B.C.'s top doctor says people will need to be patient regarding the province's rules on gatherings and events in the wake of soaring daily coronavirus case counts.
The number of British Columbians with COVID-19 infections serious enough to need hospital care has soared 95.9 per cent in the first 10 days of 2022, to the highest level seen since Nov. 5, 2021.
While health officials anticipate that additional treatment options will be available soon in B.C., provincial health officer Dr. Bonnie Henry told reporters in a briefing Tuesday (Jan. 11) that restrictions on gatherings and events will remain unchanged for now.
"We anticipate that we'll have additional treatment options that will be available in B.C.," she explained. "As we've talked about before, there's a number of new antiviral medications, particularly Paxlovid [and] Molnupiravir, that are under review by Health Canada."
The health official noted that antiviral medications are another "important tool" in keeping British Columbians safe and those who are at high risk of severe illness out of the hospital.
"What this means in the short term is that the restrictions on gatherings and events are likely to remain unchanged for now," she emphasized.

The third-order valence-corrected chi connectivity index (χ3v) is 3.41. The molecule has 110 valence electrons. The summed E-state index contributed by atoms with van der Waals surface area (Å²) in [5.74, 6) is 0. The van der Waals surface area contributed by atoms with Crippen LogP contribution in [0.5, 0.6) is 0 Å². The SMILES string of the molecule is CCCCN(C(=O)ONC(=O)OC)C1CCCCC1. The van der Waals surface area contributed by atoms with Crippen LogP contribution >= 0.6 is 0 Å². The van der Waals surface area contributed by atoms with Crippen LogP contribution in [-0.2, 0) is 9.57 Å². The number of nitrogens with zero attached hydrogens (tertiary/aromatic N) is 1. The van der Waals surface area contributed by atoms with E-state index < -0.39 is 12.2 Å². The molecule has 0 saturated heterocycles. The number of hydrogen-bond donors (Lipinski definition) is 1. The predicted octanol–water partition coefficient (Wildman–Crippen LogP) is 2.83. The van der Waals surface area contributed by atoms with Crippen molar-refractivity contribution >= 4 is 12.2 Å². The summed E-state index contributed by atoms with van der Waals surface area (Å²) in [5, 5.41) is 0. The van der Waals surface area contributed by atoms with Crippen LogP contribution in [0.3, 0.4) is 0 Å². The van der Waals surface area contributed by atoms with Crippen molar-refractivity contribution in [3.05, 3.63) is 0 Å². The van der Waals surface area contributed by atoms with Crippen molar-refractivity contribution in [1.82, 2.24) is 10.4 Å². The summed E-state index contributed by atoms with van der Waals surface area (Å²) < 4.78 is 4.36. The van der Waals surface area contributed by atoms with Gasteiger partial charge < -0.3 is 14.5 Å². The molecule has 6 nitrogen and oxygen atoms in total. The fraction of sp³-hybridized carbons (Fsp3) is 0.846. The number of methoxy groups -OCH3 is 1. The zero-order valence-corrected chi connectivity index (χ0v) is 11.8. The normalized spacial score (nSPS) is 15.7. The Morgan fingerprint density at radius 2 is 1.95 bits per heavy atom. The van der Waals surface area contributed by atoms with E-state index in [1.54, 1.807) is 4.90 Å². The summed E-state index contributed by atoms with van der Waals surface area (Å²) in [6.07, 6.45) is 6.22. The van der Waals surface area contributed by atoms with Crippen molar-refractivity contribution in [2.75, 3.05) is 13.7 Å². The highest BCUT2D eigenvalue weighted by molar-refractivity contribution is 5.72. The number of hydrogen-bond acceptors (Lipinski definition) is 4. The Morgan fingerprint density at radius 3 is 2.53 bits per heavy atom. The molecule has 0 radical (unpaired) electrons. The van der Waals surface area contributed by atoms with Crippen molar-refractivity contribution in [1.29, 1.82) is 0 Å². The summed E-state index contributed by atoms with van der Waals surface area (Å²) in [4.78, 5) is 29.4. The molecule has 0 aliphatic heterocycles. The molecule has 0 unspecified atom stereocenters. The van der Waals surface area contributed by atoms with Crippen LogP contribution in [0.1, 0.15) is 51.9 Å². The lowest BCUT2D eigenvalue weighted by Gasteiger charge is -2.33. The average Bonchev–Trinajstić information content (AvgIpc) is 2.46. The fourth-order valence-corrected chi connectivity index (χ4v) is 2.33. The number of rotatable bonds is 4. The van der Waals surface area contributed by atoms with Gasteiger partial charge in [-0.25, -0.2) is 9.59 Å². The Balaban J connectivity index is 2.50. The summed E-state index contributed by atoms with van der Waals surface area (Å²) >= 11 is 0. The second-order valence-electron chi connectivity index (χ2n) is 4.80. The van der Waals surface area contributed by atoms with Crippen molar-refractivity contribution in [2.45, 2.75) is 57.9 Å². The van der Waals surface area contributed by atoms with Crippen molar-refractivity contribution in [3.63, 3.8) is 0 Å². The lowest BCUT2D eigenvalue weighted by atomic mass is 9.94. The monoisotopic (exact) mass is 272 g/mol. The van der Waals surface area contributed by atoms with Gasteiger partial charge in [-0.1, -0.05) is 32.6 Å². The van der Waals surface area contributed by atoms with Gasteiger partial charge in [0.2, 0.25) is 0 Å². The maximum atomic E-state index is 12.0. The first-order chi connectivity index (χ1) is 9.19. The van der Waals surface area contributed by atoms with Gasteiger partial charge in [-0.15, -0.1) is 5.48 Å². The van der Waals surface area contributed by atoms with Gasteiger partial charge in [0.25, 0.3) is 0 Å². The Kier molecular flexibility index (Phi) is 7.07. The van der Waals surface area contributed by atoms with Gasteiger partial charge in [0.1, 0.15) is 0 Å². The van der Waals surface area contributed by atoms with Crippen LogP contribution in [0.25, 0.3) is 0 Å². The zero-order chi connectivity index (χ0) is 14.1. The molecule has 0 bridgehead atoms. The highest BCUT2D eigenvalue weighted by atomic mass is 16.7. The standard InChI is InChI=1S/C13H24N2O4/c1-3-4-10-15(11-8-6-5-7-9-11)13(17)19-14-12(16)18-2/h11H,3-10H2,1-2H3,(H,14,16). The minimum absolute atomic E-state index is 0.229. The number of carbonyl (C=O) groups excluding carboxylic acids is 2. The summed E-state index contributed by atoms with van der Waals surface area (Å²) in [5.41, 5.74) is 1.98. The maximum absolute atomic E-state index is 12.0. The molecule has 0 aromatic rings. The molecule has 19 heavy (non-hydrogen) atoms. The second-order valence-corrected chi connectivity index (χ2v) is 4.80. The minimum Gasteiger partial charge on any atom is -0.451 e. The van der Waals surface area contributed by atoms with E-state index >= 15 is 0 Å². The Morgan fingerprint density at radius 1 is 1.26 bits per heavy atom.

The province will look into what businesses may safely resume their operations now that they have comprehensive COVID-19 safety plans in place.
On Jan. 7, Henry issued an order for all B.C. businesses to have safety plans that include employees working from home when possible, practicing physical distancing, and keeping staff separate from customers. The order is specific to industry and businesses and does not apply to child care, K-12 schools or post-secondary education.
Pfizer's antiviral drug, Paxlovid, was the first pill authorized in the United States to treat early COVID-19 infections. All of the previously authorized drugs against the disease require an IV or an injection.
Health Canada says it is prioritizing the review of all COVID-19 antiviral drugs and deliveries of these treatments are expected to start following authorization of the treatments.
The department underscores that vaccines are "the best way to protect public health from COVID-19" but that "effective, easy‑to‑use and accessible treatments, such as the ones produced by Merck and Pfizer" are critical to reducing the severity of illness caused by the virus.
With files from Glen Korstrom and the Canadian Press